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Five Million Android Mobile Devices Pre-Installed With 'Aggressive' malware

Tuesday, March 20, 2018 By Read Time: 3 min.

Advanced malware disguises itself as a 'System Wi-Fi service', and came pre-installed on millions of Android mobile phones...

Android malware is not a new topic, indeed the rise in overall volume has been well documented - the number of unique mobile malware samples increased to 108,439 in 2017, a rise of 94 per cent over 2016, according to a recent Trend Micro report.

Five Million Android Mobile Devices Pre-Installed With 'Aggressive' malware

However, a new malware family has been spotted by researchers that has taken an unusual route to propagation, and has also been phenomenally successful, having infected nearly 5 million devices since 2016. The malware is currently configured to generate fraudulent ad revenue, and the researchers estimate that the attackers earned over $115k from their malicious operation in the last ten days alone.

The first unusual element in the ‘RottenSys’ malware makeup is that it appears to have been pre-installed on a wide range of Android smartphones from Honor, Huawei, Xiaomi, OPPO, Vivo, Samsung and GIONEE. It initially disguises itself as a System Wi-Fi service, according to the Check Point Mobile Security Team, and asks for a slew of sensitive Android permissions such as accessibility service permission, user calendar read access and silent download permission, which are clearly not required for a normal Wi-Fi service.

"RottenSys is an extremely aggressive ad network. In the past 10 days alone, it popped aggressive ads 13,250,756 times, and 548,822 of which were translated into ad clicks," said the Check Point researchers.

Five Million Android Mobile Devices Pre-Installed With 'Aggressive' malware

RottenSys uses evasion techniques, one of which is a simple delay before beginning operations to avoid users connecting the malicious app and the malicious activity. The second is the classic ‘dropper’ technique, where the malware itself is not malicious and does not exhibit malicious activity, until it contacts its Command and Control (C&C) server and downloads components silently, using the DOWNLOAD_WITHOUT_NOTIFICATION permission in Android. After download the malware runs an open-sourced Android framework called ‘Small’ ( that allows all components to run alongside each other at the same time, which currently results in a flurry of advertisements on the device’s home screen, either as pop-up windows or as full screen ads.

While this activity does not immediately compromise user data, the researchers found that the attackers have been testing a new botnet campaign via the same C&C server, raising the prospect of wider campaigns and more malicious activity in the future.

The botnet will have extensive capabilities including silently installing additional apps and UI automation. Interestingly, a part of the controlling mechanism of the botnet is implemented in Lua scripts. Without intervention, the attackers could re-use their existing malware distribution channel and soon grasp control over millions of Android devices”, summarised the researchers.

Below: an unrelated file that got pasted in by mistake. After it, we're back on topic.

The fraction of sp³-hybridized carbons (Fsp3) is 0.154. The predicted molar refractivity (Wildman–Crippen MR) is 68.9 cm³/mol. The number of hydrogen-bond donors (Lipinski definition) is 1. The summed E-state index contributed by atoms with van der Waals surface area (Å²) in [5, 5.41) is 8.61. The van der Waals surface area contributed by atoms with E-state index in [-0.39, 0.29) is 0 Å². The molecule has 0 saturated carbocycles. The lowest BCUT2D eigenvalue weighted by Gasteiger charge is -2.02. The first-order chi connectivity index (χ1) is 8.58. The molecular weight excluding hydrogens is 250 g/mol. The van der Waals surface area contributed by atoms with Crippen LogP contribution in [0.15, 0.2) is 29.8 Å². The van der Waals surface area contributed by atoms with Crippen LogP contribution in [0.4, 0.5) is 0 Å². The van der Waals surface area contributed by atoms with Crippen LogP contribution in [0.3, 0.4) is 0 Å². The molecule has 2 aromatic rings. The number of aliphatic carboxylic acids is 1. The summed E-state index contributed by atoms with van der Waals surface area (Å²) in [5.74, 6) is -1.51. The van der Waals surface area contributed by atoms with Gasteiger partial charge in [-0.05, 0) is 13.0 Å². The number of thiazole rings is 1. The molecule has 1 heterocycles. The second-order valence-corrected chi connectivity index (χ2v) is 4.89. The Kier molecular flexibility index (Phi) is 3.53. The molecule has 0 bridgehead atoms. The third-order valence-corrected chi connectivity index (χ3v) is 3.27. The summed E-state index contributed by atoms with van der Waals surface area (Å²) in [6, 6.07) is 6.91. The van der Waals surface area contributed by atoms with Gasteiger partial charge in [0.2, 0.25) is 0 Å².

Ilia Kolochenko, CEO, High-Tech Bridge warned that the value of a mobile device to attackers is only increasing:  “Compromised mobile phones are even more critical than a personal computer or account on a website. Users tend to store huge amount of personal and very sensitive data on their mobile devices, including their photos, financial information, passwords for dating and health apps, access codes for the offices, and even strictly confidential data of their employers. A compromised mobile device can lead to irreparable harm in terms of financial and reputational damage.

“Users were reluctant to update their Windows XP machines fifteen years ago, now they demonstrate the same carelessness towards their mobile phones. If nothing changes then cybercriminals will skyrocket their illicit income from ransomware, blackmailing, and data theft affecting mobile phones.

“Continuously keeping your mobile phone up to date, avoiding jailbreaking (iPhone) and rooting (Android) devices, and finally prudence when installing new apps are simple precautions can prevent 99 per cent of attacks against your mobile crown jewels.

Mobile ransomware is certainly on the rise, as are banking-related Trojans. Trend Micro's 2017 Mobile Threat Landscape report detailed a 94 per cent rise in the number of unique mobile banking malware samples spotted in 2017.

High-Tech Bridge recently launched a free online service “Mobile X-Ray” to test mobile application security and privacy. It detects a wide spectrum of common weaknesses and vulnerabilities, including OWASP Mobile Top Ten, and provides a user-friendly report with remediation guidance. The tool has scanned more than 73,000 apps to date, discovering that the most common OWASP mobile top 10 flaws exhibited in the apps scanned are improper use of platform (31 per cent), followed by insecure data storage (20 per cent), then insufficient cryptography (14 per cent) and finally poor code quality at 14 per cent and extraneous functionality at 12 per cent.

Mark Mayne has covered the security industry for more than 15 years, editing news for SC Magazine and editing SecurityVibes UK. Mark has a background in national news journalism and tech reporting, and has run b2b and b2c editorial sites.

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